OLYMPIA — By any standard, Richie Frahm is a success story.
He starred as the most unstoppable scorer in the Greater St. Helens League as a senior at Battle Ground High. He lived the fairy tale as Cinderella when his Gonzaga advanced to the Elite Eight in the 1999 NCAA tournament. And his NBA highlight, the one he could tell over and over now that he’s in retirement, came on a cold and weary night in Denver when the millionaires on the Seattle SuperSonics roster felt like they needed a day off, but Frahm picked up their slack by scoring 31 points.
Still, Frahm’s fire won’t go out.
So he filled his garage with five expensive bicycles and brought a 1993 Dodge camper van to drag his wife, their little dog and the ever present competitive companion that never leads his side five hours from their home in Spokane to this race headquartered at an elementary school in Olympia.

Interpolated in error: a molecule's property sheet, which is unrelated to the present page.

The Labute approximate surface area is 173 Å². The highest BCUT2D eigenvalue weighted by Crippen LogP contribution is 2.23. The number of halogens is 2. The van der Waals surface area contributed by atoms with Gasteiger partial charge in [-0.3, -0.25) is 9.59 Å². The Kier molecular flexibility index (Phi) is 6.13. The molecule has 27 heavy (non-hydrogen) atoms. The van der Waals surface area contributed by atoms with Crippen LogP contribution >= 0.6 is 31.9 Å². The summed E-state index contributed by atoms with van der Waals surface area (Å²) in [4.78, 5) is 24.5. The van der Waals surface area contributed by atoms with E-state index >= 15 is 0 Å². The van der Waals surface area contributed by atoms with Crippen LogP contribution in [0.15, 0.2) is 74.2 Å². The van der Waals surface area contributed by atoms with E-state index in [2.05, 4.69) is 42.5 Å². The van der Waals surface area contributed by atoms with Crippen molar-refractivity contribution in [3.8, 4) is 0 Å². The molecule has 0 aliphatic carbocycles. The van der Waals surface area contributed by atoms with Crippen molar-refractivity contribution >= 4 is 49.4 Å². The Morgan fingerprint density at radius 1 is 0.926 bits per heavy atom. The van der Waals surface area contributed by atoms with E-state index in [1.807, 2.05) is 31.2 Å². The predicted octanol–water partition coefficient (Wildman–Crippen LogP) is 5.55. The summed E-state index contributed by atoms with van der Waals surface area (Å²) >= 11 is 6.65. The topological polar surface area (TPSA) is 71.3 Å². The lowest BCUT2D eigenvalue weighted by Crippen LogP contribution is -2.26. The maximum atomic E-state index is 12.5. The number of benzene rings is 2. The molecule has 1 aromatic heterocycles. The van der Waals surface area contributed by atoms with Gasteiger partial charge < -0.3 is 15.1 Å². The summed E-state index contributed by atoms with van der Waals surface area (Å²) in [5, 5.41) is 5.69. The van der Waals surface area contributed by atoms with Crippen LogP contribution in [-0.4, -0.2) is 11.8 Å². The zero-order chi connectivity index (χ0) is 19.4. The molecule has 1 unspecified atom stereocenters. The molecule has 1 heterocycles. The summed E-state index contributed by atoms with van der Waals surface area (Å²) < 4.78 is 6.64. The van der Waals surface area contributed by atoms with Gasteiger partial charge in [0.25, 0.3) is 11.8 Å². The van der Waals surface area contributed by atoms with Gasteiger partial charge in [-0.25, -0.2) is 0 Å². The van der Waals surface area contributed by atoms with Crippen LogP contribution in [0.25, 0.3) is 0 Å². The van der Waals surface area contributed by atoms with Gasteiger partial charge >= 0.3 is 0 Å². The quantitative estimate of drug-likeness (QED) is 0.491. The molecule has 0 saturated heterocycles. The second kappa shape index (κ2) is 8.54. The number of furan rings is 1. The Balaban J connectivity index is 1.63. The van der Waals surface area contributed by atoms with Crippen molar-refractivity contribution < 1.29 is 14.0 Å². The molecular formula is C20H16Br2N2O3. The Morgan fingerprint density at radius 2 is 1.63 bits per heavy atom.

Frahm — the 36-year-old version of that legendary
captured image of the young man jumping into the arms of a teammate after Gonzaga’s Sweet 16 upset over Florida — has taken to competitive cycling. It’s been a year now. He’s lost some early races, peddling as nothing more than a 6-foot-4 windshield for the opponents smart enough to draft behind him. He’s also won a few, climbing up the points system to become a Category 3 cyclist.
He once described retirement for a professional athlete as a first death. So, this feels like a rebirth.
Frahm needs this new hobby.
His long and circuitous ride in basketball may be over, but his overpowering urge to compete just won’t take a seat in the rocking chair.